Then at the star of lap 34 the Redbull of Vettle crossed the line sounding very sick, and with Alonso right on his tail.  The team reporting back to Vettle that a suspected exhaust was causing a dramatic lost in top speed.  The poor Vettle was able to hold of Alonso for best part of a lap, until he had to reliquish the lead to Alonso at the last corner, and by the time the German had reach turn 1 of lap 35 he was 3rd with Massa gliding past on the straight.

It was bitter luck for Vettle who had driven a faultless race up to that point to have a seemingly assured 25 points in his pocket taken away from him by yet another mechanical problem.  However it was a question of if he would be caught by Hamilton, but whether the Redbull would finish in the points at all.

Vettle did a great job of bringing the car home, sticking it out, despite losing a podium position to Hamilton on lap 38 he was able to hold of Nico Rosberg to keep 4th place.

As the chequered flag dropped Alonso brought the Ferrari home to score his 22 victory and to claim victory at his first race for Ferrari, equalling Kimi Raikkonen and Nigel Mansell who also achieved the feat in the modern era. Massa completed a superb come back drive, taking 2nd place and Lewis Hamilton come home an impressive 3rd considering the problems with the cars handling that were mounting up over the course of the weekend.  Rosberg took first blood to his team-mate Schumacher to 5th place. Schumacher who had an un-eventful race came in 6th. Button took 7th on a day that indicate just how much work he and his new team need to do in order for the 2009 World Champion to mount a solid defence of his crown.

Credit also goes to Liuzz and Barrichello who took the final two points places, and Kubica will be disappointed  with 11th, but he did well to recover after being last at the end of lap 1.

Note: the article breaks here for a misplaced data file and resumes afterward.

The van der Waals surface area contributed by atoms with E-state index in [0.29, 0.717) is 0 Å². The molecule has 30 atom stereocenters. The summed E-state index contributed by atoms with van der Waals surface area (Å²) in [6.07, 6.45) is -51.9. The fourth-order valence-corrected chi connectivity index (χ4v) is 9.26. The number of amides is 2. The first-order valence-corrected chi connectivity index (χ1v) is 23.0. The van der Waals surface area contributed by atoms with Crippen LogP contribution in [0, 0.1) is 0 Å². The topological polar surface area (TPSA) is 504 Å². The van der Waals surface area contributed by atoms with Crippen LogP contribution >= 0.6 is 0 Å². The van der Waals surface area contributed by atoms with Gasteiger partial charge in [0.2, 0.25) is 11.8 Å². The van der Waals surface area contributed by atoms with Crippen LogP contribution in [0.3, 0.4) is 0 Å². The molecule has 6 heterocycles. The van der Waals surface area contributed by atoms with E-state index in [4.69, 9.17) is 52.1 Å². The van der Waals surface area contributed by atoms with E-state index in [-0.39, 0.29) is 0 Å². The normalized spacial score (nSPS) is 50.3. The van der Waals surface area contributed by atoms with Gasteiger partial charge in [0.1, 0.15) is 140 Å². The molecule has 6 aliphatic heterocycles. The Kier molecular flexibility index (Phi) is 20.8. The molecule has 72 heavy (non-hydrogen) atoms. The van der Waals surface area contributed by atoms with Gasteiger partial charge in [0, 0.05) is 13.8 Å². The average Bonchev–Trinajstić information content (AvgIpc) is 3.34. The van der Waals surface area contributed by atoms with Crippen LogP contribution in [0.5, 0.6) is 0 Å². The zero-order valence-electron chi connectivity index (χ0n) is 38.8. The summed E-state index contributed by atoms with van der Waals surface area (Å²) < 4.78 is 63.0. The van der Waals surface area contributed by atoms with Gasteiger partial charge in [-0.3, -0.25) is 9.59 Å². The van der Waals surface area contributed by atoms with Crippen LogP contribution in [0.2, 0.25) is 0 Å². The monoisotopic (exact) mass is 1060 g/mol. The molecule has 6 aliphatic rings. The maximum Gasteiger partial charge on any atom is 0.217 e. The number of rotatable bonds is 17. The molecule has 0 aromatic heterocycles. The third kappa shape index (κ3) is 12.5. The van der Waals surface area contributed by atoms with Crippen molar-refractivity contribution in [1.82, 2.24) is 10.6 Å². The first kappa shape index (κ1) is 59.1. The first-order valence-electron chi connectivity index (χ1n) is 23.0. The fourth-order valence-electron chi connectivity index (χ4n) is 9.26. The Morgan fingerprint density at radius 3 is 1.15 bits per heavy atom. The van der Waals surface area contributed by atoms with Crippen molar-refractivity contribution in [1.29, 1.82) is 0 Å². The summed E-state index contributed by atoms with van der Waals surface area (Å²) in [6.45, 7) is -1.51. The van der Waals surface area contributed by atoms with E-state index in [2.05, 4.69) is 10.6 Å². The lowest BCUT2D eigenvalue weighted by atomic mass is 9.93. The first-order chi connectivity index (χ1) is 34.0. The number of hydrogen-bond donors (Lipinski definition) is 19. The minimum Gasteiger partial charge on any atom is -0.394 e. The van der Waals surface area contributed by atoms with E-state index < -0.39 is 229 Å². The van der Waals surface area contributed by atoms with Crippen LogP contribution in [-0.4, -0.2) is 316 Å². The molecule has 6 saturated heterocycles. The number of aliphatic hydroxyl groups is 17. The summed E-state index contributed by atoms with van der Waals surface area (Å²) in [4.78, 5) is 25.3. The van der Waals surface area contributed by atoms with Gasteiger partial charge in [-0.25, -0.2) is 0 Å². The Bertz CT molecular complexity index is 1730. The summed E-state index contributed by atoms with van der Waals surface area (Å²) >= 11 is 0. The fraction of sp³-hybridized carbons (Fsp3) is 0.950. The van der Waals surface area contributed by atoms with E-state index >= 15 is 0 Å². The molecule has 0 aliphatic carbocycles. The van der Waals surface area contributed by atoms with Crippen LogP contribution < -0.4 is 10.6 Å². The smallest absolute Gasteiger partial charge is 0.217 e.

Lotus took the plaudits for the new teams, in being able to get both cars to the finish, but Sauber will be disappointed in their form after being tipped as dark horses.

So it is on to Melbourne, Australia next for the 2nd round, Redbull will be looking to strike back after their disappointment  in Bahrain, Mclaren will need to improve the downforce on its new car and Mercedes and Schumacher will want to be nearer the sharp end of the field.

This was a poor spectacle of a F1 race, with very little overtaking or action, here’s hoping it was a one-off because otherwise this could be a slow old season.

1. Alonso Ferrari 1h39:20.396

 2.  Massa         Ferrari                    +    16.099
 3.  Hamilton      McLaren-Mercedes           +    23.182
 4.  Vettel        Red Bull-Renault           +    38.713
 5.  Rosberg       Mercedes                   +    40.263
 6.  Schumacher    Mercedes                   +    44.180
 7.  Button        McLaren-Mercedes           +    45.260
 8.  Webber        Red Bull-Renault           +    46.308
 9.  Liuzzi        Force India-Mercedes       +    53.089
10.  Barrichello   Williams-Cosworth          +  1:02.400
11.  Kubica        Renault                    +  1:09.093
12.  Sutil         Force India-Mercedes       +  1:22.958
13.  Alguersuari   Toro Rosso-Ferrari         +  1:32.656
14.  Hulkenberg    Williams-Cosworth          +     1 lap
15.  Kovalainen    Lotus-Cosworth             +     1 lap
16.  Buemi         Toro Rosso-Ferrari         +    3 laps
17.  Trulli        Lotus-Cosworth             +    3 laps
Retirements                                Lap
De la Rosa    Sauber-Ferrari               30
Senna         HRT-Cosworth                 18
Glock         Virgin-Cosworth              17
Petrov        Renault                      14
Kobayashi     Sauber-Ferrari               12
Di Grassi     Virgin-Cosworth              3
Chandhok      HRT-Cosworth                 2